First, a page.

‘Spectre’ – Blasts from the Past

12A, Eon Productions and MGM.

James Bond (Daniel Craig) is out of order, on a personal mission set from beyond the grave: to execute one Sciarra currently in Mexico City and avert a terrorist attack. On the Day of the Dead, Bond’s endeavours lead to an explosion, a life or death struggle in the air over a crowded square and his retrieval of a ring bearing a ghostly device.

Back in London Bond meets the obnoxious ‘C’ (Andrew Scott), head of the shiny new Joint Intelligence Service, who plans to archive the ’00’s and spearhead ‘Nine Eyes’.

In spite of being officially grounded, Bond absconds to Rome for Sciarra’s funeral and finds the grieving widow, the lovely Lucia (Monica Bellucci). By his usual persuasive means, Bond discovers from her that the organisation with whom Sciarra was associated is shortly to meet. With the ring as passport he enters the conference and remains unseen long enough to hear a single name, a blast from the past, a Mr White, whom he tracks down.

Bond is now on the trail of SPECTRE, Special Executive for Counter-intelligence, Terrorism, Revenge and Extortion, which first intruded into the Bond experience in the 1960’s led by arch villain Blofeld with his hallmark white Persian cat. SPECTRE is revealed as responsible for terrorist attacks implemented to unnerve 9 governments into amalgamating their intelligence networks into Nine Eyes’, to which SPECTRE will have access, championed by C and due to go live in within hours.

Accompanied by White’s daughter, the grave and curvaceous Dr Swann (Léa Seydoux, Midnight in Paris) and pursued by SPECTRE heavy Mr Hinx, Bond must reach the heart of SPECTRE, and its head, Franz Oberhauser (Christoph Waltz), destroy them and return home in time to catch the London mole and stop the fatal Nine Eyes clock.

Daniel Craig combines energy with world-weariness in a watchable Bond he has made his own. Christopher Waltz expertly portrays a potently irritating Oberhauser and Léa Seydoux conveys a woman who is Bond’s psychological equal though with a very different style. World wrestling champion and martial arts expert Dave Bautista is SPECTRE henchman Mr Hinx and credibly a match for Bond. Andrew Scott is spot on as the love-to-hate little man bureaucrat ‘C’. There are also appearances from Monica Bellucci (Matrix Revolutions), Ralph Fiennes as M, regulars Ben Whishaw as earnest geek Q, Naomie Harris as Moneypenny and Rory Kinnear as M16 head Tanner. Judy Dench is conspicuous by her absence but with us in spirit through a video message.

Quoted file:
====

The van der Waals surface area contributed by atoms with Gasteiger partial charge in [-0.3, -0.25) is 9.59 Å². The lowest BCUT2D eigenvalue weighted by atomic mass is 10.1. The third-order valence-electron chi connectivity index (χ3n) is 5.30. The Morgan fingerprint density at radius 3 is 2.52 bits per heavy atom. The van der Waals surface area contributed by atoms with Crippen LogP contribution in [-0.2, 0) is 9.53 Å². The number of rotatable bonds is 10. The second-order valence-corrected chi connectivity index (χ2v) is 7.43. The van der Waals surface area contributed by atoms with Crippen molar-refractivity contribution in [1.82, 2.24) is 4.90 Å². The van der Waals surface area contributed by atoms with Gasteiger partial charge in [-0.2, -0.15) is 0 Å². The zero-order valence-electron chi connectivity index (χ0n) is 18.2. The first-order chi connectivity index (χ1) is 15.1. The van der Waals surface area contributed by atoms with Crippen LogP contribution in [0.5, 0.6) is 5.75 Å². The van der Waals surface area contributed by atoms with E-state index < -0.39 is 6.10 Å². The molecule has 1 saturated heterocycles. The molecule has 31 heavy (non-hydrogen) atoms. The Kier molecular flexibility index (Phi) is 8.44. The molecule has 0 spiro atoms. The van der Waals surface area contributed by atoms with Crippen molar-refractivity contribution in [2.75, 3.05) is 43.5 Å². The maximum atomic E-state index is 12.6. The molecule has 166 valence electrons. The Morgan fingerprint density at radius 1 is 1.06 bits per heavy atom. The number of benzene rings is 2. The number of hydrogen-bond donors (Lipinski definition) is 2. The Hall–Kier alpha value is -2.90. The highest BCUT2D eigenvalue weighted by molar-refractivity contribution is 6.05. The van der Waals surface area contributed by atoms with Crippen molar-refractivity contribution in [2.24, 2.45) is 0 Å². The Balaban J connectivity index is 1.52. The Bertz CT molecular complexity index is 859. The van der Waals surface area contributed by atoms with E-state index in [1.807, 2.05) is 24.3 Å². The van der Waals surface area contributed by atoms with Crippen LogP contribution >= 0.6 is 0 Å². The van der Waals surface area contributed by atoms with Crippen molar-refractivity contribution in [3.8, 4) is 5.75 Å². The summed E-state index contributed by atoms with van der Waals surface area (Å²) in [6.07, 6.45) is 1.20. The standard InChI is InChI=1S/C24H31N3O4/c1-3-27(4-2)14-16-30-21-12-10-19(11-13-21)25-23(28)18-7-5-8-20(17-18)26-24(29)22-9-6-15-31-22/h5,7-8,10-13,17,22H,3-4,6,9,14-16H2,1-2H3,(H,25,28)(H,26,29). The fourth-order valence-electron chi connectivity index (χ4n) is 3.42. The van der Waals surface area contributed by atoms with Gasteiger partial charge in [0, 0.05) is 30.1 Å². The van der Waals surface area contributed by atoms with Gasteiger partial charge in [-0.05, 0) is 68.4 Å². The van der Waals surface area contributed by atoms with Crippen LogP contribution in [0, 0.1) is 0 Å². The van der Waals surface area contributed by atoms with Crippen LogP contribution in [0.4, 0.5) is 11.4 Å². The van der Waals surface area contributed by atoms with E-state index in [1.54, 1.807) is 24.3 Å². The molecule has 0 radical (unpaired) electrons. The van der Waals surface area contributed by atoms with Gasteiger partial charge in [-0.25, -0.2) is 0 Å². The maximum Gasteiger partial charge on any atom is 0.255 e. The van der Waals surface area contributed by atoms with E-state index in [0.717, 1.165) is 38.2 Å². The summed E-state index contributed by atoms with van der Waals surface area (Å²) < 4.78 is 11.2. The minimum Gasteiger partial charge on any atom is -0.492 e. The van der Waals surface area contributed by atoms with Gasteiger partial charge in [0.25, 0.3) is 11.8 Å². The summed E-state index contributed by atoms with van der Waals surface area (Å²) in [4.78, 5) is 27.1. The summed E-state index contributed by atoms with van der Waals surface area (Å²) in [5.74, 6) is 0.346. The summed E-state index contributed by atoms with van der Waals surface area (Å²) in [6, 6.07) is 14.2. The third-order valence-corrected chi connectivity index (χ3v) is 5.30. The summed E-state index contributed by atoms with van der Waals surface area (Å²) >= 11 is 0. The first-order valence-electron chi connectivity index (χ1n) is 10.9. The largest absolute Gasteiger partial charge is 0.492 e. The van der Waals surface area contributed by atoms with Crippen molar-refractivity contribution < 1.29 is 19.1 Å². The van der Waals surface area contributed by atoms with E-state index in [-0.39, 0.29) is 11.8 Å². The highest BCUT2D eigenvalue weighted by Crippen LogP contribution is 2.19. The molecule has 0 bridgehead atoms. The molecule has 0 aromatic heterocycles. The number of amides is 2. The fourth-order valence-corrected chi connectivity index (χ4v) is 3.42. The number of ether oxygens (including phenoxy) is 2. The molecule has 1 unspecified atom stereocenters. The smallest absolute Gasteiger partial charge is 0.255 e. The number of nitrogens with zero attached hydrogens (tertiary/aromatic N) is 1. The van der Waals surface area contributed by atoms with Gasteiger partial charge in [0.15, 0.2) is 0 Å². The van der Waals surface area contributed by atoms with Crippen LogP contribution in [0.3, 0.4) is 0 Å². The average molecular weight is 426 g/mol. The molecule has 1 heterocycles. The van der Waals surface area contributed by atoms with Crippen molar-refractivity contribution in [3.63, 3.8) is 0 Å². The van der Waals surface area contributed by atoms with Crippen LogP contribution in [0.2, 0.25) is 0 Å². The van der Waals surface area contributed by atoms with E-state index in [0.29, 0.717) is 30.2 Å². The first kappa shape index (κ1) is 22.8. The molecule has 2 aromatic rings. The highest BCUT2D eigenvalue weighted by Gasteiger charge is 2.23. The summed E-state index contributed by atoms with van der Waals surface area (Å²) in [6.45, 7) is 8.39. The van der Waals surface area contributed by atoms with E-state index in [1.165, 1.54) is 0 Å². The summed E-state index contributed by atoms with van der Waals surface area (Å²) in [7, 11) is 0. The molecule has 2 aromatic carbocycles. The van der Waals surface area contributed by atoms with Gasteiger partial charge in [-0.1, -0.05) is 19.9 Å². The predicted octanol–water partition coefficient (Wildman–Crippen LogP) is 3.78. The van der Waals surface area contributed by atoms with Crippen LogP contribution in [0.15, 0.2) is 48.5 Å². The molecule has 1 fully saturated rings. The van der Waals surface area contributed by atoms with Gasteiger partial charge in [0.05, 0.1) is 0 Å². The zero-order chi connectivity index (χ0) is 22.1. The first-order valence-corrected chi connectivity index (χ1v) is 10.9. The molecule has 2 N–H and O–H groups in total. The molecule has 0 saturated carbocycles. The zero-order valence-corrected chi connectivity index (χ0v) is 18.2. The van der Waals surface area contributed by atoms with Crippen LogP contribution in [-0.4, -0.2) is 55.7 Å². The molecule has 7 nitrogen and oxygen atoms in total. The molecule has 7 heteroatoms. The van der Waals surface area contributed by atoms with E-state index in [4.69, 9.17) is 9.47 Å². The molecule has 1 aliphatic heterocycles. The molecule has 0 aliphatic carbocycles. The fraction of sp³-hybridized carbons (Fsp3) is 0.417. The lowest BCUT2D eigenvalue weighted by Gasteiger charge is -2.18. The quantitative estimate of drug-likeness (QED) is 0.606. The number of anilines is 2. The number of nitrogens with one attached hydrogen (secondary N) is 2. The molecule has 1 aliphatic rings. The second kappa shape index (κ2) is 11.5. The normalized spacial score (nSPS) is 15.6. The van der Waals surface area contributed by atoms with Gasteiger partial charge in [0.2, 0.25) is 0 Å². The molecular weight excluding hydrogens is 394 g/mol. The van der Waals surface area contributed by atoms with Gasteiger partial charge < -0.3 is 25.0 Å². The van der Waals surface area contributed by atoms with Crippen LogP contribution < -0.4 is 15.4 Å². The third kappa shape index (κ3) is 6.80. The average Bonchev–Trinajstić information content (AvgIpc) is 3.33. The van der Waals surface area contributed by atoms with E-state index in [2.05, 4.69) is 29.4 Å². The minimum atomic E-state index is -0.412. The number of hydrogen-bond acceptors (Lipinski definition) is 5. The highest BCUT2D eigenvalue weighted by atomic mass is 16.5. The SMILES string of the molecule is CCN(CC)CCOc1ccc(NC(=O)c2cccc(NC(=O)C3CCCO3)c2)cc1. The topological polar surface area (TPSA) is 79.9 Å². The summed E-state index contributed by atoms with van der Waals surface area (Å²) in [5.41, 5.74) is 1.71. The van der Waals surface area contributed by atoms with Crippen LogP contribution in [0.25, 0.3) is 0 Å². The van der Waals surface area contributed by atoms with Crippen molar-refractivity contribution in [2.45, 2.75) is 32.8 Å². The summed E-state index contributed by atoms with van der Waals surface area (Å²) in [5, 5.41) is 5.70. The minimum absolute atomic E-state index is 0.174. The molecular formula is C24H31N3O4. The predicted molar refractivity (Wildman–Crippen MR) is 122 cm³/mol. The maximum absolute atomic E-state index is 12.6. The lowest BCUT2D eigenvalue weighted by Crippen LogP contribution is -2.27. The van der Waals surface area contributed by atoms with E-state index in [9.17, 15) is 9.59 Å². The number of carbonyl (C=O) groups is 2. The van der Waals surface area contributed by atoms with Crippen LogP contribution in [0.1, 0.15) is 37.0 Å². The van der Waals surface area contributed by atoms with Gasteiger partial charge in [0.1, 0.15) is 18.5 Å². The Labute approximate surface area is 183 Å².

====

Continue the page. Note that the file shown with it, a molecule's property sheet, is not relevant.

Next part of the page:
The splendid Skyfall team of writers, Neal Purvis, Robert Wade and John Logan have reassembled with the addition of Jez Butterworth to craft an entertaining and compelling tale under Sam Mendes’ direction. They take us on a tour through Mexico, London, Rome, Tokyo, the chill of the Austrian Alps and the glare of the African desert. Red Bull Air Force pilot Chuck Aaron performs the astonishing helicopter stunts, and Sam Smith gives a heart-felt rendition of the ballad Writing’s on the Wall by Grammy award winner Jimmy Napes.

Spectre adds to the Bond back-story to which we were treated in Skyfall. Its heroine is a woman who has given herself a conventional adulthood after growing up with the uncertainties of a secret agent father but drawn back into the ring. She is a possible match for Bond, orphaned then fostered by a family that likewise returns to haunt him. Loose ends aplenty loom from the past as Spectre connects the dots between Bond’s opponents of recent years, the previous M (Judy Dench) and the current Bond girl.

Even on a Tuesday afternoon, sampling the obscure delights of 4K resolution, there were about 35 in the appreciative audience of hard-core over 50’s fans who would have grown up with the chance to see every Bond film on its cinema release.

Although Skyfall was arguably more emotionally involving and enriched with more quips, nevertheless Spectre sports gadgets, Q in the field, Moneypenny, The Car, the Aston Martin DB10 on a rush through the roads of the Eternal City, and the blowing up of a South London landmark.

Watch Spectre to discover what ‘C’ really stands for, the identity of the Pale King, and how the Bond car backfires.

About the Author Chartreuse

Chartreuse is a freelance writer, editor, photographer and promotional videographer. She has written a feel-better film review column for Heath & Happiness Magazine, and is the owner of Heypressto. Chartreuse’ greatest inspiration is Abraham-Hicks. Her favourite quote is ‘You can be, do or have anything you want’.

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